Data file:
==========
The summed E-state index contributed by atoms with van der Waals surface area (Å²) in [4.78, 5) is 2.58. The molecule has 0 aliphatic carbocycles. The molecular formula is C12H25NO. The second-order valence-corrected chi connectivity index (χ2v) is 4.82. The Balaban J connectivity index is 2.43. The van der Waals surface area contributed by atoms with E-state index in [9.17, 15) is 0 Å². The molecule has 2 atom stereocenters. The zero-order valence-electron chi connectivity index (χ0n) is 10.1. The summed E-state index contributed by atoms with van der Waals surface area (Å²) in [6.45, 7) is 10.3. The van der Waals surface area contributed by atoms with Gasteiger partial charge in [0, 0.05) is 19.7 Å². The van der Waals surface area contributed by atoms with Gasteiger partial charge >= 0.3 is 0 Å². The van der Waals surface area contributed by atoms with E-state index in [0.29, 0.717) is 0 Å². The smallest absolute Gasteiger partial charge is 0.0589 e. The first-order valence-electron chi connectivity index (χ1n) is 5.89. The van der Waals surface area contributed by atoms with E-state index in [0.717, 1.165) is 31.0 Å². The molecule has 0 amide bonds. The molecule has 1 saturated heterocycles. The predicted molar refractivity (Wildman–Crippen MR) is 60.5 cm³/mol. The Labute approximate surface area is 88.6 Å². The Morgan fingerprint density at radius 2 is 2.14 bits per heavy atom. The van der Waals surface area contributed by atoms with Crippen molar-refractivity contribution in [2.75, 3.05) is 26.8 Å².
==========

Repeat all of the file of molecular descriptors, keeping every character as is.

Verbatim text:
The summed E-state index contributed by atoms with van der Waals surface area (Å²) in [4.78, 5) is 2.58. The molecule has 0 aliphatic carbocycles. The molecular formula is C12H25NO. The second-order valence-corrected chi connectivity index (χ2v) is 4.82. The Balaban J connectivity index is 2.43. The van der Waals surface area contributed by atoms with E-state index in [9.17, 15) is 0 Å². The molecule has 2 atom stereocenters. The zero-order valence-electron chi connectivity index (χ0n) is 10.1. The summed E-state index contributed by atoms with van der Waals surface area (Å²) in [6.45, 7) is 10.3. The van der Waals surface area contributed by atoms with Gasteiger partial charge in [0, 0.05) is 19.7 Å². The van der Waals surface area contributed by atoms with Gasteiger partial charge >= 0.3 is 0 Å². The van der Waals surface area contributed by atoms with E-state index in [0.29, 0.717) is 0 Å². The smallest absolute Gasteiger partial charge is 0.0589 e. The first-order valence-electron chi connectivity index (χ1n) is 5.89. The van der Waals surface area contributed by atoms with E-state index in [0.717, 1.165) is 31.0 Å². The molecule has 0 amide bonds. The molecule has 1 saturated heterocycles. The predicted molar refractivity (Wildman–Crippen MR) is 60.5 cm³/mol. The Labute approximate surface area is 88.6 Å². The Morgan fingerprint density at radius 2 is 2.14 bits per heavy atom. The van der Waals surface area contributed by atoms with Crippen molar-refractivity contribution in [2.75, 3.05) is 26.8 Å².